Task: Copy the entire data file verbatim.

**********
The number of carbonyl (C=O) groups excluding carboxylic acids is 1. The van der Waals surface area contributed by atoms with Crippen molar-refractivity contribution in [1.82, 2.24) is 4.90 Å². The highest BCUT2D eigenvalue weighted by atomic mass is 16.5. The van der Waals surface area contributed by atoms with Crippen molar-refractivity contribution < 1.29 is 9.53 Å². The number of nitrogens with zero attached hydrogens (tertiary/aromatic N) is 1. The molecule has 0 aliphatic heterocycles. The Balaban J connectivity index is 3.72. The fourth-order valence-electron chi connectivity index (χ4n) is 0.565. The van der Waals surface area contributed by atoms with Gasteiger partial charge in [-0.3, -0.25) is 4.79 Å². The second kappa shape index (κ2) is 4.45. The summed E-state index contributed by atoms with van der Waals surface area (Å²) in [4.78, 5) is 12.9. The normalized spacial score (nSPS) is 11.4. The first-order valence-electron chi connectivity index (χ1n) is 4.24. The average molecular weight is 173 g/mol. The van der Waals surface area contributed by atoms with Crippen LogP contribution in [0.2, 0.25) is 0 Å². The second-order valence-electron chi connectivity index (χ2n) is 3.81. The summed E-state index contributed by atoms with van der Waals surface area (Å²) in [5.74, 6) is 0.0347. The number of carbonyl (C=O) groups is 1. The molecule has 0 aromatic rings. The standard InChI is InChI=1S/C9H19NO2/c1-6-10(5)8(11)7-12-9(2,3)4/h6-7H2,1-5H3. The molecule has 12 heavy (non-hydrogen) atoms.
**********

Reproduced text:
The number of carbonyl (C=O) groups excluding carboxylic acids is 1. The van der Waals surface area contributed by atoms with Crippen molar-refractivity contribution in [1.82, 2.24) is 4.90 Å². The highest BCUT2D eigenvalue weighted by atomic mass is 16.5. The van der Waals surface area contributed by atoms with Crippen molar-refractivity contribution < 1.29 is 9.53 Å². The number of nitrogens with zero attached hydrogens (tertiary/aromatic N) is 1. The molecule has 0 aliphatic heterocycles. The Balaban J connectivity index is 3.72. The fourth-order valence-electron chi connectivity index (χ4n) is 0.565. The van der Waals surface area contributed by atoms with Gasteiger partial charge in [-0.3, -0.25) is 4.79 Å². The second kappa shape index (κ2) is 4.45. The summed E-state index contributed by atoms with van der Waals surface area (Å²) in [4.78, 5) is 12.9. The normalized spacial score (nSPS) is 11.4. The first-order valence-electron chi connectivity index (χ1n) is 4.24. The average molecular weight is 173 g/mol. The van der Waals surface area contributed by atoms with Crippen LogP contribution in [0.2, 0.25) is 0 Å². The second-order valence-electron chi connectivity index (χ2n) is 3.81. The summed E-state index contributed by atoms with van der Waals surface area (Å²) in [5.74, 6) is 0.0347. The number of carbonyl (C=O) groups is 1. The molecule has 0 aromatic rings. The standard InChI is InChI=1S/C9H19NO2/c1-6-10(5)8(11)7-12-9(2,3)4/h6-7H2,1-5H3. The molecule has 12 heavy (non-hydrogen) atoms.